New York Times

To Combat Anti-Asian Attacks, New Yorkers Join Neighborhood Watch Patrols

One recent Saturday afternoon, Teresa Ting passed out purple medical masks — the same color as the 7 train that connects Flushing, Queens, to Manhattan — among a group of 14 volunteers gathered on the steps of the massive Flushing post office on Main Street. A spreadsheet on Ms. Ting’s phone detailed the day’s watch routes in the neighborhood. One team would monitor Main Street, another would take Prince Street and 37th Avenue.

A third group would patrol the blocks between Union Street and College Point Boulevard on Roosevelt Avenue, where a man violently shoved an Asian-American woman to the ground outside a bakery in February.

The attack galvanized Ms. Ting to form Main Street Patrol, a volunteer safety group that casts a watchful eye over downtown Flushing, equipped with little more than safe intervention strategies and a walkie-talkie app on their phones.

Ms. Ting, an actress and Queens native, works with a rotating cast of volunteers from different parts of the city and walks of life, all driven by outrage at unprovoked assaults against Asian-Americans and inaction by bystanders.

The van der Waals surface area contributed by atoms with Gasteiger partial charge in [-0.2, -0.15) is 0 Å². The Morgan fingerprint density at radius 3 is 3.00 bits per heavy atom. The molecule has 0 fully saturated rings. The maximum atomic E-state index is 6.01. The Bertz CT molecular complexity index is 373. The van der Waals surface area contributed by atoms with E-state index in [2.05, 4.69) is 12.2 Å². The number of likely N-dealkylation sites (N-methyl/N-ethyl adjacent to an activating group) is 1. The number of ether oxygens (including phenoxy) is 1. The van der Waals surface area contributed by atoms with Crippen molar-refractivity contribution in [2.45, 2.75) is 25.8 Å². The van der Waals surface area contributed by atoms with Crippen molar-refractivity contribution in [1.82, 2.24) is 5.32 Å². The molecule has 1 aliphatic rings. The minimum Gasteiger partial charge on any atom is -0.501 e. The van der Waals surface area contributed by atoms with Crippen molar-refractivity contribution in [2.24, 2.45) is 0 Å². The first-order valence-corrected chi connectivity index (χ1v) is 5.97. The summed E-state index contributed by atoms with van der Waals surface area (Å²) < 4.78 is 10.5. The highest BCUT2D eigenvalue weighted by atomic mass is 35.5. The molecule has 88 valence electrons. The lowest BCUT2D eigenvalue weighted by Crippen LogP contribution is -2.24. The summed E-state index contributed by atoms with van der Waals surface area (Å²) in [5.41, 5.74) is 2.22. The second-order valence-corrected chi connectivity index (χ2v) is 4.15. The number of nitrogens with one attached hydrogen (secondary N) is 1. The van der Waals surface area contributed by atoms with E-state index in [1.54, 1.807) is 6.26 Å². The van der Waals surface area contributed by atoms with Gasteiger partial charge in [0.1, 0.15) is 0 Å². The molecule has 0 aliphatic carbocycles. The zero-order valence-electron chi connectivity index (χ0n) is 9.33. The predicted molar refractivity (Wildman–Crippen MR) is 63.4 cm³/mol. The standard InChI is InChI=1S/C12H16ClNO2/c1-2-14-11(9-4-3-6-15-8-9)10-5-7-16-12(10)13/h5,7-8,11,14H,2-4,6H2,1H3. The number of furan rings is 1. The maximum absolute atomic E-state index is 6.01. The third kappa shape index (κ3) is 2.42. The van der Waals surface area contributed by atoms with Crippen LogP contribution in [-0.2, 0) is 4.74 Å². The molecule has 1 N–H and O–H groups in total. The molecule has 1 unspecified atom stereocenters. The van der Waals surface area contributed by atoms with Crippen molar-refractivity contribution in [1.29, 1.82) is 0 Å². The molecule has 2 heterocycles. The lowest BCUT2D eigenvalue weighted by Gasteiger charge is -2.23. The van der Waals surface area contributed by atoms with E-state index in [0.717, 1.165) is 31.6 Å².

“This past year has taken a toll,” Ms. Ting said. “Something needed to be done.” As it happens, that Saturday was Ms. Ting’s 30th birthday — her second celebration in a pandemic but her first in her new role safeguarding the community.

Asian-Americans are grappling with fear, rage and anxiety brought on by attacks against people of Asian descent, particularly older men and women. In an especially egregious episode a little more than a week ago, a 65-year-old Filipino woman was brutally assaulted in broad daylight outside a luxury apartment building in Midtown Manhattan. Two lobby staff members who witnessed the assault but failed to intervene have been fired.

After each case, Asian-Americans express shock and pain but point to a long history of bigotry that has been magnified during the pandemic. Advocates also attribute the current climate to former President Donald J. Trump and his use of damning and inaccurate phrases like “the China virus.”

The New York Police Department has received 35 reports of anti-Asian hate crimes already this year, compared with 28 in all of 2020 and only three in 2019. Officials say the data fails to paint a full picture, as many incidents go unreported or are not categorized as hate crimes.